Kathleen Leavy, R.N., A.P., holds a Masters Degree in Oriental Medicine from
Dragon Rises College of Oriental Medicine where she currently teaches and served as
Clinic Director for the last 5 years. She is an owner of Dragon Rises College along
with her teacher Dr Leon Hammer. She also holds a Diplomate in Oriental Medicine
from the NCCOM. She graduated from an apprenticeship in Acupuncture with
Dr David Bole in 1992 and has been in practice 14 years. She studied Chinese herbs
with Will Morris of Emperors College in LA. She studies Classical Acupuncture with
Dr Viet Tran of Nice, France.
Kathleen graduated with a Associate in Science in Nursing from Santa Fe College
in 1978 and practiced as an RN in Intensive Care and Dialysis for 12 years.
Her interest in medicine is life long and she has studied herbs since 1971.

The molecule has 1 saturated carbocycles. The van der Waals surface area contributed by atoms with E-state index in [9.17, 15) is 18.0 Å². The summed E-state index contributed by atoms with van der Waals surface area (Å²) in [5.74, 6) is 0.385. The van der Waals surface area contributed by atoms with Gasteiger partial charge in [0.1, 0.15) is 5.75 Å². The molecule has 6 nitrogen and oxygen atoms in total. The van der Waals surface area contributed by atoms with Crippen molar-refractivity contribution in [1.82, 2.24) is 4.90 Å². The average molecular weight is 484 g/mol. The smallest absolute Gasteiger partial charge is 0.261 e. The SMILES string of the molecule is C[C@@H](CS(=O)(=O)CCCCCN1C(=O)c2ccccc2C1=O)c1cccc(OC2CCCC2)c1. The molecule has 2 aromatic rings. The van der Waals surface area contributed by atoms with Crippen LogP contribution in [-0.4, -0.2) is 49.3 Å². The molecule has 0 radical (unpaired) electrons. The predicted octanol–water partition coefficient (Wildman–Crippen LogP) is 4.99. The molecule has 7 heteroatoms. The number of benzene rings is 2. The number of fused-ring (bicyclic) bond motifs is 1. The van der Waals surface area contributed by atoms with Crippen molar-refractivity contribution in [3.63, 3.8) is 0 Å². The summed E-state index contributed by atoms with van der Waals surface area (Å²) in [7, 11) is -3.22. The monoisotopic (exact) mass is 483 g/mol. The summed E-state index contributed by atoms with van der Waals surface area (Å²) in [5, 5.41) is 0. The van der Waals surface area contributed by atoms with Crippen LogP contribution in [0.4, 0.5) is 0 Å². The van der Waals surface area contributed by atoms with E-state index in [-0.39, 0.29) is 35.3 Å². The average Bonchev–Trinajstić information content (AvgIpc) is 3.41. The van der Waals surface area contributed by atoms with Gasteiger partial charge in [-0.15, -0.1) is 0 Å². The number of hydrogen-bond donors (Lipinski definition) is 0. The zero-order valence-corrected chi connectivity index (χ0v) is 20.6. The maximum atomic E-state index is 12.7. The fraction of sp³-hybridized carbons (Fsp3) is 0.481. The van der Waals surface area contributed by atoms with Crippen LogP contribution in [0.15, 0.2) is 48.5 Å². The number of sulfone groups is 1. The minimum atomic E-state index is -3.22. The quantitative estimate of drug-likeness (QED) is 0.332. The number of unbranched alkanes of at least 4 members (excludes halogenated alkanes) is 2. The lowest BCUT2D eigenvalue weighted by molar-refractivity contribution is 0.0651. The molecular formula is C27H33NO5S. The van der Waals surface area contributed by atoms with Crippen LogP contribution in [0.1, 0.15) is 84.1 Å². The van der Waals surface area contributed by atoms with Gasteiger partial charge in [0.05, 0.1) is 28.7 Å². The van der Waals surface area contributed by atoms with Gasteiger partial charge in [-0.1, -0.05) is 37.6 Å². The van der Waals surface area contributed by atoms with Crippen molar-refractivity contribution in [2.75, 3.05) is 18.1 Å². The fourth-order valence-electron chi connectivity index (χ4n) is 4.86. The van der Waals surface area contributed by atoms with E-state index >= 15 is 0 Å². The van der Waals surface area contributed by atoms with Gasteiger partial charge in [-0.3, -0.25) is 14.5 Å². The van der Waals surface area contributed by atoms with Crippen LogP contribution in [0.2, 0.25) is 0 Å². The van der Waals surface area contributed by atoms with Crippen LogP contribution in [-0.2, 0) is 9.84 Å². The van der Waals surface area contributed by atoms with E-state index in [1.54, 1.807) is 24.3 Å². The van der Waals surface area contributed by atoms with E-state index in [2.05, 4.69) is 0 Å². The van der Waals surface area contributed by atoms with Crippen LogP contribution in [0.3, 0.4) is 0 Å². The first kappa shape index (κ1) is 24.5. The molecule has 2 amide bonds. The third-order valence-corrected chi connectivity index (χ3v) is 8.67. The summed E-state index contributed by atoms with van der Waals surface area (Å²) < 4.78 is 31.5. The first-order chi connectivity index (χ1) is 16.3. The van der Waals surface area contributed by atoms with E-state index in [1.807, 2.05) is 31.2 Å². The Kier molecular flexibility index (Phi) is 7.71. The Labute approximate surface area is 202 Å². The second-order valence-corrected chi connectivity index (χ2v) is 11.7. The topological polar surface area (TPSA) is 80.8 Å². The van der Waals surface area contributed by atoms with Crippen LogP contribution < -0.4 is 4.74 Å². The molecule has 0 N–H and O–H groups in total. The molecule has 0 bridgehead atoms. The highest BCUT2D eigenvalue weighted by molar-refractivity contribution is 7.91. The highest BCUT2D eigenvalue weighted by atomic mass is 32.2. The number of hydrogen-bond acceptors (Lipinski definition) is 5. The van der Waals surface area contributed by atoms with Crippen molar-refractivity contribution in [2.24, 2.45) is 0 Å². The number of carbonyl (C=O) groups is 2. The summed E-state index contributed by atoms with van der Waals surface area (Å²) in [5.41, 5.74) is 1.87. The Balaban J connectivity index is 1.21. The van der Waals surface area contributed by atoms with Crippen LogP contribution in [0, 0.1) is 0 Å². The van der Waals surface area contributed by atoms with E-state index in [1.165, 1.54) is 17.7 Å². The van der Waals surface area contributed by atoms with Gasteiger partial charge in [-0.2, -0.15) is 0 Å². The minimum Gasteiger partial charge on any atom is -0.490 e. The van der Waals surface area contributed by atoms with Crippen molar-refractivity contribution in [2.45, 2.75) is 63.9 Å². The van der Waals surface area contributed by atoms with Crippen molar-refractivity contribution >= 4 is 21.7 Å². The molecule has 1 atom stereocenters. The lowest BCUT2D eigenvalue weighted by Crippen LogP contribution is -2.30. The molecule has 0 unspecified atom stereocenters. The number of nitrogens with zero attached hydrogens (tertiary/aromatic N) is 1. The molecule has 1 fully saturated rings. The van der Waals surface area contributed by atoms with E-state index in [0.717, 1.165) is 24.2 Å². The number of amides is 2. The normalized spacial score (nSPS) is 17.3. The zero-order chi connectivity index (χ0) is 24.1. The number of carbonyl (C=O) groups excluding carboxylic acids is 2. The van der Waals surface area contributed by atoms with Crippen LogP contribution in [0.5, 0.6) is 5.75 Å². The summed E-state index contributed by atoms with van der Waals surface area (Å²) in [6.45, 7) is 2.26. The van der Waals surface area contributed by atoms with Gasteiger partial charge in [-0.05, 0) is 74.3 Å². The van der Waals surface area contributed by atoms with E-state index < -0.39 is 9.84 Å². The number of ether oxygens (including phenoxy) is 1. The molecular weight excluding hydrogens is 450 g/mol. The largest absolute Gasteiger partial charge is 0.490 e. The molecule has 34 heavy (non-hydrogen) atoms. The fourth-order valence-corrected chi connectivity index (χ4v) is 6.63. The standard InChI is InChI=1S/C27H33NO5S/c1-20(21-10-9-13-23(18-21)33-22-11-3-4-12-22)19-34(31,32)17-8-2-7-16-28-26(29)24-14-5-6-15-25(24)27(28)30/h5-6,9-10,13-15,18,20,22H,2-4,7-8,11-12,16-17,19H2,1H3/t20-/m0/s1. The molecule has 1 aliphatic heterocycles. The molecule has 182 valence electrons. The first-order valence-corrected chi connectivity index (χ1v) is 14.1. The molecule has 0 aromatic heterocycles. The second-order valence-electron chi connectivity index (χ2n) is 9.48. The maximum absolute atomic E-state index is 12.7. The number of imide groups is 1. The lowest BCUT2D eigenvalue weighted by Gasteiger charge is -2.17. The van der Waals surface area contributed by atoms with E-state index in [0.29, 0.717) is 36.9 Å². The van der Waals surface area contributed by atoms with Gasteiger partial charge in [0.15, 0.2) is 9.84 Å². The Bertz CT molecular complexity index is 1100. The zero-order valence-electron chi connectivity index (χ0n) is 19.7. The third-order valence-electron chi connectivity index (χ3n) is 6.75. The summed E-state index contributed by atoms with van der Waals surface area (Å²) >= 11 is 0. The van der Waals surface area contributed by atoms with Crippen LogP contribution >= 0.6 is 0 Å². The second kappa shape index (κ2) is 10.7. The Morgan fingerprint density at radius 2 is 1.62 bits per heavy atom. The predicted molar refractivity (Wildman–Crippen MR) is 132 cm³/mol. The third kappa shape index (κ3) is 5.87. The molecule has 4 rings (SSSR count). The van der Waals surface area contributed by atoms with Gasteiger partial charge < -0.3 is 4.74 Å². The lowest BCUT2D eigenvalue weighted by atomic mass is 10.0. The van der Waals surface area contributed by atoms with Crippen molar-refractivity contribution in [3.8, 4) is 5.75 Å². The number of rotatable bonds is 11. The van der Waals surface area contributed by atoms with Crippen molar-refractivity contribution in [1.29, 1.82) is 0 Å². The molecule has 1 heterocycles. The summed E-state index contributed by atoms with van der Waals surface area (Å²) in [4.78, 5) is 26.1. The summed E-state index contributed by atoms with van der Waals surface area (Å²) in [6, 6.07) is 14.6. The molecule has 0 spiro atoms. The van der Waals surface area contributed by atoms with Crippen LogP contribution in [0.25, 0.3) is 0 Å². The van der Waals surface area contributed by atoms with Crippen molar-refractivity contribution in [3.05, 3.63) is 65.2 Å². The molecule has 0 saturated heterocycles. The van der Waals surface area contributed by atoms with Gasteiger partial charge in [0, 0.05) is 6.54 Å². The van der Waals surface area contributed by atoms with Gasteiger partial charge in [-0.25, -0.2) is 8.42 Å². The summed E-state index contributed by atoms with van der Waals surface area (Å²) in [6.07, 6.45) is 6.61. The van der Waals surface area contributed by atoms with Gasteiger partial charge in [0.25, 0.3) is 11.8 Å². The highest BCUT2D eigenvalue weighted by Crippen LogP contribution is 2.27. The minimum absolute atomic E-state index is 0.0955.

Her special interests include herbal medicine from all cultures and an interest in
local herbs. She began practicing Scalp Acupuncture for the treatment of stroke
rehabilitation and brain injury in 1992. She is also keenly interested in
infectious disease, and newly emerging infectious diseases.
Kathleen grew up in South Florida and spent much of her time in the ocean. She has been married for 25 years and has two daughters 24, and 16 years old. Kathleen's daughter, Julia Leavy, will be joining her practice as an Acupuncture Physician in Spring 2016.'
- ACUPUNCTURE PROJECT MANAGEMENT SYSTEM SOFTWARE
Did you know that most animal stings are protein based?
1. The venom of insect bites is often protein based and can be denatured with heat. Moxa is used in Chinese medicine for this purpose but you can warm an area which has been bitten with an incense stick, a lit cigar or cigarette as well. Hold the heat source about an inch above the bite and move it in a circle until it feels a little too warm then pull it away for a few seconds and reapply for 10 to 20 minutes, be careful not to burn yourself.
2. Another remedy is to moisten tobacco and place it as a poultice on a bite. You can put it under a band aid.
3. A rural Kentucky remedy is diced fresh onion to draw the poison out of a bite, this can also be placed under a band aid.
Protein-based stings include: